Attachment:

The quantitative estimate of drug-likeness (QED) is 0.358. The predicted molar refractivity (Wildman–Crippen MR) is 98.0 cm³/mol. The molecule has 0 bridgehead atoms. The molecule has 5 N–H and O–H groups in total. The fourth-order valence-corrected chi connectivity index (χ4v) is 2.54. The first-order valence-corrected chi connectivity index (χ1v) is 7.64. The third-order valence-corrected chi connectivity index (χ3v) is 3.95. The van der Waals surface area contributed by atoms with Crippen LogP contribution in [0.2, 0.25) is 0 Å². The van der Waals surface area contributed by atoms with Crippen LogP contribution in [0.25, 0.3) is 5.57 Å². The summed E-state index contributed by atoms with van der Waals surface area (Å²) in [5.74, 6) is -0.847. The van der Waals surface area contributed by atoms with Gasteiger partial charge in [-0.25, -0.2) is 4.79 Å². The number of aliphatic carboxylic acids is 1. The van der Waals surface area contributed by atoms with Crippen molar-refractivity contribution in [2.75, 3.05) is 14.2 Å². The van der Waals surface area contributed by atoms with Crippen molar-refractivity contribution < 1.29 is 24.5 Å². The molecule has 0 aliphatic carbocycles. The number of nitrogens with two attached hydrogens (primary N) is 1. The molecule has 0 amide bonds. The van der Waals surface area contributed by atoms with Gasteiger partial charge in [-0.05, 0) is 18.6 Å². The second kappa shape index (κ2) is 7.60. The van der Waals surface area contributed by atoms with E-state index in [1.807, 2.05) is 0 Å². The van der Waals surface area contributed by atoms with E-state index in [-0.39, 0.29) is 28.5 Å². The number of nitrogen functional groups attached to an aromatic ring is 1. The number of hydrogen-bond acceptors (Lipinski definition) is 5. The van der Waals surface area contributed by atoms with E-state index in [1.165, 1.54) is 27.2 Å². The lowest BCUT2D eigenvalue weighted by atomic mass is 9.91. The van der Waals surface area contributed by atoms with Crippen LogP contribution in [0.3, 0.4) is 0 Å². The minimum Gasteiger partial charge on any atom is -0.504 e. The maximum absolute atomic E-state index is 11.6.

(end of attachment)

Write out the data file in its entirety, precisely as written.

The quantitative estimate of drug-likeness (QED) is 0.358. The predicted molar refractivity (Wildman–Crippen MR) is 98.0 cm³/mol. The molecule has 0 bridgehead atoms. The molecule has 5 N–H and O–H groups in total. The fourth-order valence-corrected chi connectivity index (χ4v) is 2.54. The first-order valence-corrected chi connectivity index (χ1v) is 7.64. The third-order valence-corrected chi connectivity index (χ3v) is 3.95. The van der Waals surface area contributed by atoms with Crippen LogP contribution in [0.2, 0.25) is 0 Å². The van der Waals surface area contributed by atoms with Crippen LogP contribution in [0.25, 0.3) is 5.57 Å². The summed E-state index contributed by atoms with van der Waals surface area (Å²) in [5.74, 6) is -0.847. The van der Waals surface area contributed by atoms with Gasteiger partial charge in [-0.25, -0.2) is 4.79 Å². The number of aliphatic carboxylic acids is 1. The van der Waals surface area contributed by atoms with Crippen molar-refractivity contribution in [2.75, 3.05) is 14.2 Å². The van der Waals surface area contributed by atoms with Crippen molar-refractivity contribution < 1.29 is 24.5 Å². The molecule has 0 aliphatic carbocycles. The number of nitrogens with two attached hydrogens (primary N) is 1. The molecule has 0 amide bonds. The van der Waals surface area contributed by atoms with Gasteiger partial charge in [-0.05, 0) is 18.6 Å². The second kappa shape index (κ2) is 7.60. The van der Waals surface area contributed by atoms with E-state index in [1.807, 2.05) is 0 Å². The van der Waals surface area contributed by atoms with E-state index in [-0.39, 0.29) is 28.5 Å². The number of nitrogen functional groups attached to an aromatic ring is 1. The number of hydrogen-bond acceptors (Lipinski definition) is 5. The van der Waals surface area contributed by atoms with E-state index in [1.165, 1.54) is 27.2 Å². The lowest BCUT2D eigenvalue weighted by atomic mass is 9.91. The van der Waals surface area contributed by atoms with Crippen LogP contribution in [0.3, 0.4) is 0 Å². The minimum Gasteiger partial charge on any atom is -0.504 e. The maximum absolute atomic E-state index is 11.6.